“Way to go, girl,” Kara said. “Looks like you grew a backbone up here in New Jersey.” Turning toward Jenny and Lynsi, she said, “Thank you. I thought Sarah would never stand up to Mom like that. That woman could get on a saint’s nerves. Aaron ain’t much better, either. Shall we get changed?”

Sarah hugged her sister. “Thanks, Sis, for all your help. Although I’m sad about Jon, I’m happy to have you and Dean here with me. And I’ve never been more thankful to have left Atlanta ten years ago as I am right now.” She swallowed, not allowing the fear of Jon’s situation to consume her.

Another tear crept from her eye and she swiped it away, determined not to go there again. Jon’s arrest was a mistake and somehow, she would prove it and she knew her friends, Kara, and Dean would be there for them no matter what.

*  *  *


An author of Mystery, Suspense, Paranormal, and Romance, Kim Cox lives in the Blue Ridge Mountains of North Carolina with her chainsaw artist husband, their West Highland White Terriers, (Scooter and Harley) and an adopted Yorkie/Maltese mix (Candi). She’s also a mother and grandmother.

Kim is published in novels, short stories and articles. Her published works consist of Romantic Suspense Novels, a Paranormal Mystery series and short stories.

Besides writing, cover design, and publishing, Kim presently works a full-time position outside the home as MIS Specialist for a Workforce Development company.

She is a graduate of Writer’s Digest’s Writing to Sell Fiction and NRI’s Fiction Writing, and has associate degrees in the fields of Office Systems Technology and Web Technologies.

Go to Kim’s Readers List and visit her at the following sites:

Website: http://www.kimcoxauthor.com

Blogs: Kim’s Musings, Kim’s Author Support Page

Social Media locations:

Facebook: https://www.facebook.com/kimcoxauthor

Twitter: https://twitter.com/KimCoxAuthor

Google: https://plus.google.com/+KimCoxAuthor/posts

Goodreads: https://www.goodreads.com/kimcox

Pinterest: https://www.pinterest.com/kimwrtr/

LinkedIn: https://www.linkedin.com/in/kimwrtr


*  *  *

Kim is hosting a giveaway, where FIVE lucky winners will receive one of the following prizes:  (1) ebook copy of “ALL THIS TIME” and a $10 Amazon Gift Card or (4) ebook copy of ALL THIS TIME.

“To enter Kim’s giveaway, simply leave a comment anywhere along the tour!”

“The tour sponsored by 4WillsPublishing.wordpress.com.”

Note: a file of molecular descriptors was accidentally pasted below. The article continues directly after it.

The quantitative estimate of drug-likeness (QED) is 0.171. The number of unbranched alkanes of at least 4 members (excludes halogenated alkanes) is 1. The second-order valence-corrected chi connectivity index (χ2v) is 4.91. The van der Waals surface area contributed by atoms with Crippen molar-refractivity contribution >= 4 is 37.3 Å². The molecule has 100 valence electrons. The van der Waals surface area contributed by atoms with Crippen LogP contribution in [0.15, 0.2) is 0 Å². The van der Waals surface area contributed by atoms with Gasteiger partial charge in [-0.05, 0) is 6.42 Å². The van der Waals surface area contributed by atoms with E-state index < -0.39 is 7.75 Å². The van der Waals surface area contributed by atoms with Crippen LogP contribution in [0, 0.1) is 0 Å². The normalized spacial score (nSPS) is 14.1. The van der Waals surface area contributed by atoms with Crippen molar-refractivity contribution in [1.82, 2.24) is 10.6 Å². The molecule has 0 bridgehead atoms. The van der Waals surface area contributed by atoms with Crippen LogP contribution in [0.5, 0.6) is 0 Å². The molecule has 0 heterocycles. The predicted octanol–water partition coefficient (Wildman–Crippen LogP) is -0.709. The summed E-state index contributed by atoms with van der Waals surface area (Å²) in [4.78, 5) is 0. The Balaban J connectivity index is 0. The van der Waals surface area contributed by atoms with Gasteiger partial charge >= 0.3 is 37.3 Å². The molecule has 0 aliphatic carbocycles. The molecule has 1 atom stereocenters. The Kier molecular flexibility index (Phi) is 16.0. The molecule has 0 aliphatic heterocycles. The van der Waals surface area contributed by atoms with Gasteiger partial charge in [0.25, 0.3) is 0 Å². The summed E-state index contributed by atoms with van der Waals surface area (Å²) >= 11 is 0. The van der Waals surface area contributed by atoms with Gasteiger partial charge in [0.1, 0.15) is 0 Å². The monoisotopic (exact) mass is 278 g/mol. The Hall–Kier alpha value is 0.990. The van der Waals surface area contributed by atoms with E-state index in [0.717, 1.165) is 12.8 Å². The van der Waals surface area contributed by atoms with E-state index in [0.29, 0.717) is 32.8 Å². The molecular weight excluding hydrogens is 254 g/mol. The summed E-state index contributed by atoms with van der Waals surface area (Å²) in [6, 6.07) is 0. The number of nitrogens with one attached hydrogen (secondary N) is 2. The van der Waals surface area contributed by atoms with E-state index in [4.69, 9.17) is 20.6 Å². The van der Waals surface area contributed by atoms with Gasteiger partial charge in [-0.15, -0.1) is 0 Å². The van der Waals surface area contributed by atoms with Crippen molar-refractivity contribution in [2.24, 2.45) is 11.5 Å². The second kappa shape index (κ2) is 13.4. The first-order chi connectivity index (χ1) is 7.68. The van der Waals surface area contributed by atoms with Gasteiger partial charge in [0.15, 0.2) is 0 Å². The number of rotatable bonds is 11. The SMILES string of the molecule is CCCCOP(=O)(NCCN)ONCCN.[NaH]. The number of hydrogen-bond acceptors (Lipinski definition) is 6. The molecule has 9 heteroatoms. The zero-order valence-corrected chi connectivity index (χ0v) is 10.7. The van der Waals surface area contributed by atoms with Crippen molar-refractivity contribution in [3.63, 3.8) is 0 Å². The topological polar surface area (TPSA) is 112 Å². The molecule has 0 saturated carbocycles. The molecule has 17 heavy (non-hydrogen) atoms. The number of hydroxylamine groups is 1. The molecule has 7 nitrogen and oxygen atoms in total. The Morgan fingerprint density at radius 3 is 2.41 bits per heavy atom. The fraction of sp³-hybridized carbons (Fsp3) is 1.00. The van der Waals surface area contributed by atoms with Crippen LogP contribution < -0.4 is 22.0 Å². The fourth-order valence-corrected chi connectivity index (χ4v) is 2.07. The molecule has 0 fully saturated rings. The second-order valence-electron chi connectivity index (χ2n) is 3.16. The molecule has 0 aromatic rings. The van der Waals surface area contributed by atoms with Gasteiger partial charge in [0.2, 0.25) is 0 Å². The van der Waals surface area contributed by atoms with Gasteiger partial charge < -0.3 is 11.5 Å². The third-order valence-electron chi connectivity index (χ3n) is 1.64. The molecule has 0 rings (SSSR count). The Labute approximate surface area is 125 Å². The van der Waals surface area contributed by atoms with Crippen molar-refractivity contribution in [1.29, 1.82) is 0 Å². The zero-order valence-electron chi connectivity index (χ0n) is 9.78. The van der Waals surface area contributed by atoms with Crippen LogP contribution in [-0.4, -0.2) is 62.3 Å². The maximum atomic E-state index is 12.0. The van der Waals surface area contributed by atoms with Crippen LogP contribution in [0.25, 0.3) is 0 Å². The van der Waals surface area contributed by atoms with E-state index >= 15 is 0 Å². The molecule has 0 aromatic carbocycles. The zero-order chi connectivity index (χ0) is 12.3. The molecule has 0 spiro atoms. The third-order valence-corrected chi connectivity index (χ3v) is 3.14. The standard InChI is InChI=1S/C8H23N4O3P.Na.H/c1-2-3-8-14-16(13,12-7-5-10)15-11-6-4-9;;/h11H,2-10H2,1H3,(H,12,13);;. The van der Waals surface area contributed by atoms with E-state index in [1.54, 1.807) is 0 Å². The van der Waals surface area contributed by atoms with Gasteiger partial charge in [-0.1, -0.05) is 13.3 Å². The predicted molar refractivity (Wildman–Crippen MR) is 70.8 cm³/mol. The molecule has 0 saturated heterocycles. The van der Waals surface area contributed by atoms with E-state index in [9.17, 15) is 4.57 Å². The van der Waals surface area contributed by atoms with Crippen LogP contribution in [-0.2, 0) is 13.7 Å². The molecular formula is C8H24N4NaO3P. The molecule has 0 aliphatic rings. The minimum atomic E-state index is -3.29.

Block Party Badge(2) (1)






1st place – Lisa Kirazian
(1) 10.00 AMAZON GIFT CARD!!

2nd place – Yvette M. Calleiro

3rd place – Beem Weeks
1 Autographed paperback copy of CRAZY! HOT! AND LIVING ON THE EDGE!!

4th place – Lizzie Chantree


HERE ARE MY SELECTIONS: A little something about me, and a blurb to acquaint you to what the titles are about. 



I’ve been an Indie Author since 2007 when I came out with my very first book, Our Lady of Victory, The Saga of an African-American Catholic Community. I wrote it because I felt that our history was about to be lost forever and I had a strong urge, that I couldn’t shake, to make sure it didn’t happen. I re-published again under a different publisher and had a Facebook Re-Launch Party to introduce it through 4WillsPublishing. It has been an amazing journey.

Upon learning what these amazing pioneers did was a source of pride for me. We didn’t see much in our lives to be proud of and so any little found nugget was a delight. When I met Nonnie Jules on Twitter, it was the beginning of a wonderful relationship. She had a vision and my book was about to get some long overdue recognition. Plus she was a part of an elite few to give me an honest review. Before RRBC, people who did a review mostly wrote like they had to tell a story and do a lot of embellishment. You really have to know how to write a genuine review. And so I appreciated Nonnie so much for being so real. It started a conversation that I had been dying to have. Like most of us authors I was on my own, not realizing that in helping others I would help myself. Such a novel concept, but it works. I’m glad I found that out.BetterCoverImage



When we came of school age, my brother, sister, and I started attending George Washington Carver Elementary School. While living in Royal Oak Township we were not exposed to door to door evangelization. Here is how my mother found out about the church. For some time she had noticed a young boy walking, very early in the morning, past our two-story housing project unit at 10729 Hinsdale Court. He wore blue pants, a white shirt and a tie. She was so impressed with his appearance that she just had to find out where he was going. She stopped him one morning and asked. He told her that he was attending the new school affiliated with Our Lady of Victory Church. My parents immediately sought out this church and started taking instructions, because they wanted us enrolled in the school. Mother was doing just what the other parents were doing—looking for a good education for her children. The boy’s name was Frank Cryer, and we became classmates. Walking to school dressed in a uniform was a kind of evangelization, because it sure made an impression on our mother. As soon as the school doors opened, we were right there. Around this time my whole family started attending and preparing to become baptized Catholics…